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Land sale warning

Don't hold out on property needed for development, NWA tells owners

BY ALPHEA SAUNDERS
Senior staff reporter
saundersa@jamaicaobserver.com

Friday, January 11, 2019

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Property owners are being advised to avoid trying to force the Government into making them bigger offers in instances where the State needs to acquire land for infrastructure development.

The caution was delivered by National Works Agency (NWA) Chief Executive Officer EG Hunter at yesterday's meeting of Parliament's Public Administration and Appropriations Committee, which reviewed the second supplementary estimates for the current fiscal period.

Hunter explained that it is the National Land Agency (NLA) which has oversight for land acquisition and which negotiates all such transactions.

Hunter disclosed that there are some lingering issues with acquiring land on Hagley Park and Constant Spring roads in St Andrew where major road and infrastructure projects are under way.

“We have a land meeting every Monday for the last three years with all the lawyers (and) the NLA, and there are still issues …the Government's obligation is to give the contractor the site, (but) to the extent that people hold out, we can't give the contractor that corridor,” he told the committee.

He pointed out that it is significantly more efficient for property owners to enter into private treaty with the NWA for the sale of their lands, instead of going into a situation of forced acquisition.

“The valuations are done by the NLA, the Ministry of Finance gives us the money, (and) we are prepared and ready to make payment. For us to go to adverse possession, that's time-consuming (and) they are not going to get any more money by holding out long, because the National Land Agency determines the compensation and the Land Acquisition Act defines very clearly what a property owner is entitled to,” he said.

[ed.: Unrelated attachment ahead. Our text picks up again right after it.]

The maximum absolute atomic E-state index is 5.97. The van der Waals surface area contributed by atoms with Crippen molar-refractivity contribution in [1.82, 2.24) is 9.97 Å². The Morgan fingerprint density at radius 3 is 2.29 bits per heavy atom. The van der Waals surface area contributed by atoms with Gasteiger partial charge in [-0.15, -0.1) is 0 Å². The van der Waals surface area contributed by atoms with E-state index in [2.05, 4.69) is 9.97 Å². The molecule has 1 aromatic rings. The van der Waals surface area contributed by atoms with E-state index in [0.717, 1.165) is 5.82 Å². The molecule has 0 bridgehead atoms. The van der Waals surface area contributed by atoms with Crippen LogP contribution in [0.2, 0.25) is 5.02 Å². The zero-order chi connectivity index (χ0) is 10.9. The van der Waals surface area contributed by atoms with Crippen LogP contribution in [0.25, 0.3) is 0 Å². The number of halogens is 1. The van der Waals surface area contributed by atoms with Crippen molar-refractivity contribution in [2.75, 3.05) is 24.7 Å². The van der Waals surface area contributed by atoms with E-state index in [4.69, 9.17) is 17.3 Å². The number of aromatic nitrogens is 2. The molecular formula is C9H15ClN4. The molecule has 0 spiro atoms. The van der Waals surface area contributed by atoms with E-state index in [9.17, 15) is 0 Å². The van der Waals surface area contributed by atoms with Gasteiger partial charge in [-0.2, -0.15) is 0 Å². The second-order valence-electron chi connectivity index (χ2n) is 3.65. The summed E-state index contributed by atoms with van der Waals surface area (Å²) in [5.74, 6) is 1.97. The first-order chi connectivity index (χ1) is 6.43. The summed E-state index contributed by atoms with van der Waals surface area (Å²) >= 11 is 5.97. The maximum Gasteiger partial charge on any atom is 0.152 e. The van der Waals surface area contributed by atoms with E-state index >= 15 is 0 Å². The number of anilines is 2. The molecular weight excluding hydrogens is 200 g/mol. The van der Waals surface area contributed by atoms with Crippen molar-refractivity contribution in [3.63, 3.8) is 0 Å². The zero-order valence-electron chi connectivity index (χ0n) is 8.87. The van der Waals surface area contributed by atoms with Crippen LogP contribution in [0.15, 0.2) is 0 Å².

“So, I have to explain to a lot of persons that the Government has to be consistent in the application of the law; you can't single out John Brown for special treatment — there is one Act and one Act applies. So anyone who thinks that by being reticent, or holding out, they will get a better deal, that won't happen,” he added.

Permanent Secretary Audrey Sewell further explained that from the design stage for these types of projects, land requirement is determined and the NLA is accorded enough time to effect acquisitions, but there are still challenges.

“We don't necessarily wait until construction is about to begin… sometimes we have challenges. Right now we make provisions to pay for land for developments that have been done years ago because persons refuse, so you have to use the compulsory acquisition because we cannot afford not to do the development because some persons are holding out. Usually we try to work as best as possible to ensure that that is not a problem for the project,” she outlined.

Hunter also pointed out that less than 50 per cent of all lands in the country are registered, which presents yet another problem of determining ownership.

“The person on the land is not necessarily the owner, and the Government will not allow you to pay anyone until Government is satisfied that they are bona fide… the transactions can get bogged down because of the lack of registration,” he stated.

Meanwhile, he said the Mandela Highway improvement project will be completed before March, while Hagley Park Road/Three Miles and Constant Spring Road are 65 per cent and 43 per cent complete, respectively.

“At this stage, for most of those projects we are doing the underground works — pipeline for water, sewage, drainage. Once we finish that, then the remainder goes very quickly,” he explained.

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